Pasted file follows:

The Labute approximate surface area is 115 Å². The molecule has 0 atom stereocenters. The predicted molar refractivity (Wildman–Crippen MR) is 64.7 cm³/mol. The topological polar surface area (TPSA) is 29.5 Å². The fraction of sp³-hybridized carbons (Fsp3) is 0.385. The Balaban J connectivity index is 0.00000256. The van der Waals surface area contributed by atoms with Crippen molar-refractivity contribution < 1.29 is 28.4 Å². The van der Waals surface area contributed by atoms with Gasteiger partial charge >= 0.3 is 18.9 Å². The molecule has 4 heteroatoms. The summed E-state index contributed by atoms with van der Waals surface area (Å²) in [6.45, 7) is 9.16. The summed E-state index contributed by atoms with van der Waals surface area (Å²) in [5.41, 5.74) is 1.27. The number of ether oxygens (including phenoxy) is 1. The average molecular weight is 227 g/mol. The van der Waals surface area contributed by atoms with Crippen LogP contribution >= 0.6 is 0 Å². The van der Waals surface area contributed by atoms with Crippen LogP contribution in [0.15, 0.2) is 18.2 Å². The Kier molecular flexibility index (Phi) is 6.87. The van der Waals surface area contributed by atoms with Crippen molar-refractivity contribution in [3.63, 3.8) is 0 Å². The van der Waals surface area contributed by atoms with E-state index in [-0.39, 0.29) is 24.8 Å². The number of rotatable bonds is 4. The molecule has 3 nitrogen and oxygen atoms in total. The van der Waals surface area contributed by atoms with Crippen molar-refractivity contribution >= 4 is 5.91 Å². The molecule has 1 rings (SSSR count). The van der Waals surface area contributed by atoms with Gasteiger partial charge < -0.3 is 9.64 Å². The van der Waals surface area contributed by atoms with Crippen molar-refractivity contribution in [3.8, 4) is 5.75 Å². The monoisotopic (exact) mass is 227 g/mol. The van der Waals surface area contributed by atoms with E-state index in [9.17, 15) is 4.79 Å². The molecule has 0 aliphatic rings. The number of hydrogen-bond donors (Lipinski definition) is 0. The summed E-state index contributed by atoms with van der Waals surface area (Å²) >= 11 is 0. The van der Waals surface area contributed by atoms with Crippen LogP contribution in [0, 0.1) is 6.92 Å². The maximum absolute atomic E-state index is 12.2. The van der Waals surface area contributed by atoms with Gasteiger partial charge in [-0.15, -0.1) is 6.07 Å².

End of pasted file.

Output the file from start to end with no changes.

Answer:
The Labute approximate surface area is 115 Å². The molecule has 0 atom stereocenters. The predicted molar refractivity (Wildman–Crippen MR) is 64.7 cm³/mol. The topological polar surface area (TPSA) is 29.5 Å². The fraction of sp³-hybridized carbons (Fsp3) is 0.385. The Balaban J connectivity index is 0.00000256. The van der Waals surface area contributed by atoms with Crippen molar-refractivity contribution < 1.29 is 28.4 Å². The van der Waals surface area contributed by atoms with Gasteiger partial charge >= 0.3 is 18.9 Å². The molecule has 4 heteroatoms. The summed E-state index contributed by atoms with van der Waals surface area (Å²) in [6.45, 7) is 9.16. The summed E-state index contributed by atoms with van der Waals surface area (Å²) in [5.41, 5.74) is 1.27. The number of ether oxygens (including phenoxy) is 1. The average molecular weight is 227 g/mol. The van der Waals surface area contributed by atoms with Crippen LogP contribution >= 0.6 is 0 Å². The van der Waals surface area contributed by atoms with Crippen LogP contribution in [0.15, 0.2) is 18.2 Å². The Kier molecular flexibility index (Phi) is 6.87. The van der Waals surface area contributed by atoms with Crippen molar-refractivity contribution in [3.63, 3.8) is 0 Å². The van der Waals surface area contributed by atoms with E-state index in [-0.39, 0.29) is 24.8 Å². The number of rotatable bonds is 4. The molecule has 3 nitrogen and oxygen atoms in total. The van der Waals surface area contributed by atoms with Crippen molar-refractivity contribution >= 4 is 5.91 Å². The molecule has 1 rings (SSSR count). The van der Waals surface area contributed by atoms with Gasteiger partial charge < -0.3 is 9.64 Å². The van der Waals surface area contributed by atoms with Crippen molar-refractivity contribution in [3.8, 4) is 5.75 Å². The monoisotopic (exact) mass is 227 g/mol. The van der Waals surface area contributed by atoms with E-state index in [9.17, 15) is 4.79 Å². The molecule has 0 aliphatic rings. The number of hydrogen-bond donors (Lipinski definition) is 0. The summed E-state index contributed by atoms with van der Waals surface area (Å²) >= 11 is 0. The van der Waals surface area contributed by atoms with Crippen LogP contribution in [0, 0.1) is 6.92 Å². The maximum absolute atomic E-state index is 12.2. The van der Waals surface area contributed by atoms with Gasteiger partial charge in [-0.15, -0.1) is 6.07 Å².